Fine dining is a tricky term because it comes with a lot of strings attached and I think though you can cut a lot of those strings, you can’t cut all of them. Fine dining is a word that means different things to different people and we are who we are every day and whether you decide to label us fine dining or otherwise we leave it to you. I really don’t have a place for it because my perspective on what we are, was drawn out of what it is, and not really based on what others think it is.

Your career and work history references a lot of chefs in the country, but who has inspired you globally?

So many chefs inspire us all the time. Certainly my mentor was Thomas Keller and then Grant Achatz and they still are philosophically for a lot of reasons. One of the things that made this project particularly special was the way it was conceived. That is very different from most other restaurants maybe any other actually. Mainly because I found the building while under construction and it was meant for a different purpose. I had these ideas ruminating for years about what is important to me and what I want to synthesize. For example when I saw “ElSomni” (a multi disciplinary culinary opera by the Roca brothers of El Celler De Can Roca) there were aspects of that which I have been thinking about for years. That seemed like a very intense experience and I wanted something a bit more nebulous so people would not get lost in the provocation.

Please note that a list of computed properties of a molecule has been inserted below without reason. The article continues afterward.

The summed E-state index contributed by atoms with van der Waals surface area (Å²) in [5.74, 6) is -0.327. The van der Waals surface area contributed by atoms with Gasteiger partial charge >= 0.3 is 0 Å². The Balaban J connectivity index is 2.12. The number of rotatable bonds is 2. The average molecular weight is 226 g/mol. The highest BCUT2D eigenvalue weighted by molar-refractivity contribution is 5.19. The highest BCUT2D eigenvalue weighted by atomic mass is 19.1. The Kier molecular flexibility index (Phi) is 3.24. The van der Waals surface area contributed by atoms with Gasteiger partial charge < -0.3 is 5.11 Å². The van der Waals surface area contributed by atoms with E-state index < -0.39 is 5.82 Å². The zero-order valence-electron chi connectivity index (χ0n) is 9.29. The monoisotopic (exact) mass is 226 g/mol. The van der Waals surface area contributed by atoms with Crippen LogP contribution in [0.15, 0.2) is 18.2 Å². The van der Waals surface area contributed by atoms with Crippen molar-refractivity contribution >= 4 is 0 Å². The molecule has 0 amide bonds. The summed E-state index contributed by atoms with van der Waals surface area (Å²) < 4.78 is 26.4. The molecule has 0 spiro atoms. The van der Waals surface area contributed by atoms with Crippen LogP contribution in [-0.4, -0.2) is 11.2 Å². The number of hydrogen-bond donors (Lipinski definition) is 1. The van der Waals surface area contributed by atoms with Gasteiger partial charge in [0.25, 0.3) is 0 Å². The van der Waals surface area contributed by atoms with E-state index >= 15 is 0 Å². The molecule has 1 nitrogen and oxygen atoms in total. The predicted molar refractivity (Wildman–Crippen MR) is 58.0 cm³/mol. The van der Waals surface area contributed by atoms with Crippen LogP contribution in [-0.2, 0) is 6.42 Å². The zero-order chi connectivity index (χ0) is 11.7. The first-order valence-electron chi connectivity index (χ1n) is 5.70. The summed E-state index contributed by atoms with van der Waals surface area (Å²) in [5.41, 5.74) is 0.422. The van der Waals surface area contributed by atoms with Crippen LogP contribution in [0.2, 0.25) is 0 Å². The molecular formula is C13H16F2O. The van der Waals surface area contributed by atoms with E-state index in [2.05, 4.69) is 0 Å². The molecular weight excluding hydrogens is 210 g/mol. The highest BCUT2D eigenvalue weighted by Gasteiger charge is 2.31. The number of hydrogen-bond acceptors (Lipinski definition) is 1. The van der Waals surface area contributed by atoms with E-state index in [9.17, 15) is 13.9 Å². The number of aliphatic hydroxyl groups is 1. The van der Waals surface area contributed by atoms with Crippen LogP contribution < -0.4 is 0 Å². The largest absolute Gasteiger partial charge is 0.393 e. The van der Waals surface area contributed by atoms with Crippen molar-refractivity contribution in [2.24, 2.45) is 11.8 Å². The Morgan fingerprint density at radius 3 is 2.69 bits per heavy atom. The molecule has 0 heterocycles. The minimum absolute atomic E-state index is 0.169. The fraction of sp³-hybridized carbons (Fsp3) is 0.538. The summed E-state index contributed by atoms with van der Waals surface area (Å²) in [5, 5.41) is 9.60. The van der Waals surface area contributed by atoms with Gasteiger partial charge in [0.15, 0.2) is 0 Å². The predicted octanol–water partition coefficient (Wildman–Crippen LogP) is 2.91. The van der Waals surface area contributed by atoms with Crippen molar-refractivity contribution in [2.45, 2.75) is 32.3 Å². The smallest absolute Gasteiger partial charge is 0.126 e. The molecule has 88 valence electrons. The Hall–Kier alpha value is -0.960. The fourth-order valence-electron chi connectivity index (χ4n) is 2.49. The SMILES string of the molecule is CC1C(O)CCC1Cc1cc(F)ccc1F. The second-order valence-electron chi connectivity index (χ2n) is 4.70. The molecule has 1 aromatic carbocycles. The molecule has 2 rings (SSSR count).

Is this a spatial concept?

This project really represents that since I found this building which was very inspirational and really galvanized everything for me. It was something I had to acquire and to be able to put this project together. After I met Eric the architect whose perspective is so unique it became a really incredible relationship or rather collaboration. I had never encountered an architect like him at this level, he is an actual genius. When I started communicating with him it changed a lot of my initial thinking. The things that I learned from my mentors and all of that changed. I saw his perspective on things and it really had a big impact on me. He is insanely brilliant, irreverent, and very punk rock in a major way.

His work, dedication, and creativity are unmatched and he is one of the most creative people I have met in my life. We always claimed that we are very creative and then we met these creative people and realized that they are in a different league altogether. That started a different way of thinking and I started inviting people to collaborate and have a similar interaction with them. We included musicians and sculptors, perfume makers, textile artists, glass artists, all sorts of individuals. The idea was to allow their work to influence the experience in a way that I wasn’t able to. I curated the individuals but it was not me saying I want this and that but I brought them an idea or a narrative and asked them to enrich it with their art or whatever they thought was appropriate.